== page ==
FUZZY explores the complex and loving relationships between people and pet animals. One of the main criteria for choosing these artists is their work's ability not only to analyze these relationships, but to leave us with clues for an investigation into ourselves as well.
For example, in Dog, Eat Dog World Toni Latour simulates the language between dogs. On seven separate screens, we see her growling, barking, panting, baring her teeth, licking at the screen and utilizing other models of dog communication to create a dialogue and a relationship between her seven examples. This act of empathetic mimicry is comparable to the way all communication is learned. Success or failure—the very foundation of understanding—is witnessed within the work.
Michael Ambedian's piece Sawdust Tree and Hamster Wheel celebrates the unpredictable nature of animals. A live hamster (Henry) on a wheel operates a kinetic sculpture with a rotating tree made from sawdust. If Henry feels like resting, then the artwork lies dormant. If Henry feels like running on his wheel, the tree spins and a complex relationship with nature is uncovered. There is pathos to the work both in Michael's relinquishing of power to Henry and his attempt to reconstruct a tree out of sawdust. Michael respects and honours the unpredictability of nature, and it is in this aspect that the soul of the work lies.
There is a clash of culture in both the Totems and the Dog Buddhas made by Cathy Cahill. In Totems, Cathy makes up to eleven-foot tall totem poles out of fake fur. This juxtaposes one culture's deeply meaningful relationship with animals and another's commercialized possession of them—the spiritually enlightening totem pole of the Native peoples with the vacant stuffed animals found in shopping malls.
Mary Catherine Newcomb also explores the symbolic nature of animals, only this time through the language of allegory and fairy tales. In Portrait of a Middle Aged Hare an enormous rabbit head whispers at you as you pass. The work contains an evocative mixture of comfort and dread. A separation is created—one is attracted to the sculpture but also repulsed by it. In a similar manner, Lewis Carroll's Alice followed the trickster rabbit down the rabbit hole. This simultaneous fascination and revulsion reveals the danger of seduction.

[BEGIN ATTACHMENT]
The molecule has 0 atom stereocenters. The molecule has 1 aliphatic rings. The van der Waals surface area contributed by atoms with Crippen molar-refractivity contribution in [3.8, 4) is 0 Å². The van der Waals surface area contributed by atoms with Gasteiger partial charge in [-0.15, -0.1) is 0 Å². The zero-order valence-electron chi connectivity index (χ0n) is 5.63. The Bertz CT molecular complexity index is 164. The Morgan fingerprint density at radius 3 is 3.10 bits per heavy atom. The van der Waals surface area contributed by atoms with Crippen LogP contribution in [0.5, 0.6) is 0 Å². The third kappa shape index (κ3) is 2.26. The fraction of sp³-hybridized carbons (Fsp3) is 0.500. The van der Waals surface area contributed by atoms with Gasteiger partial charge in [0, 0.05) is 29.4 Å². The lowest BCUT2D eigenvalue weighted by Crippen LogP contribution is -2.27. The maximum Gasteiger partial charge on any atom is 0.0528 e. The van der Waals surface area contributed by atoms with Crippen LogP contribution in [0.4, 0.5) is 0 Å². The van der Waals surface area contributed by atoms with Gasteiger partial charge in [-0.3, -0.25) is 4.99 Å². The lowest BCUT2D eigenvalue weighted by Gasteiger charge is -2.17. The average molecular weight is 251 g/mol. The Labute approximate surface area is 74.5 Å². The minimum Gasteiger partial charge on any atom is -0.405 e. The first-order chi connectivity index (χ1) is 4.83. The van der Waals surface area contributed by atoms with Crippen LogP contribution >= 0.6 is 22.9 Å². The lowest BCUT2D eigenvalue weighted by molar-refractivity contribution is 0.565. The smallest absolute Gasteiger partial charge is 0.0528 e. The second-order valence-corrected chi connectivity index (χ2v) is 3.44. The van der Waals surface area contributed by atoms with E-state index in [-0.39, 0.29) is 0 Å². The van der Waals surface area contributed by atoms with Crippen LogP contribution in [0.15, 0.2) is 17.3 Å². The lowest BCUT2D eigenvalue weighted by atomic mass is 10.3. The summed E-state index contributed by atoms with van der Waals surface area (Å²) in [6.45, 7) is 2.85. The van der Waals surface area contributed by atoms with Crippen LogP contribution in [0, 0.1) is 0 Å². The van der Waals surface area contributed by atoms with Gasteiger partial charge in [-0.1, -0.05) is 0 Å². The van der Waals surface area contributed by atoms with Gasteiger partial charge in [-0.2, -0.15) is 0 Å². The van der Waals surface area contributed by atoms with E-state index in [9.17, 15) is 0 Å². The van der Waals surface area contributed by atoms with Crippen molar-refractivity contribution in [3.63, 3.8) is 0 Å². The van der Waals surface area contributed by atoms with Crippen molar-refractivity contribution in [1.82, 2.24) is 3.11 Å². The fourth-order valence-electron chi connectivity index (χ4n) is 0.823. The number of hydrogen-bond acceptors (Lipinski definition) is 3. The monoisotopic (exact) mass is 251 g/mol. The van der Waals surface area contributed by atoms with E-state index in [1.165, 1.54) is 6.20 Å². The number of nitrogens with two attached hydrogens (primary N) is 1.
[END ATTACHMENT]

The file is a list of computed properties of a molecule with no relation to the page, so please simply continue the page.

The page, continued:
The expression “lovingly painted" is appropriate when considering the richly detailed and tremendously precise paintings by Yana Movchan. Yana's work often portrays cats and hamsters with fruit and various traditional still-life objects, with each hair on every hamster carefully considered before being painted. This concentration is emblematic of an emotional connection with the subject—we only truly focus on subjects of our adoration.
In Kelly Mark's Rock Star series she elevates her cat Roonie to the status of ROCK STAR—our modern Olympian. After all, if Meatloaf and Justin Timberlake can be stars, why not Roonie? When Roonie lies motionless on the couch with “War Pigs" blasting through the speakers surrounding him, this has more impact on Kelly's life than anything Bono could do. Why shouldn't Roonie star in a rock video?
This exhibition looks at our relationship with animals in a manner that is humorous, loving and FUZZY. An examination into our unique and extraordinary relationship with animals reveals as much about us as it does about animals. There is an innocence here which matches the themes perfectly—our animal friends do not look at our bonding with curiosity and detachment as we do. They simply walk parallel to us, waiting patiently for us to embrace and cherish our relationships.
Curated by Scott Sawtell
Michael Jacob Ambedian, Cathy Cahill, Toni Latour, Kelly Mark, Yana Movchan, Mary Catherine Newcomb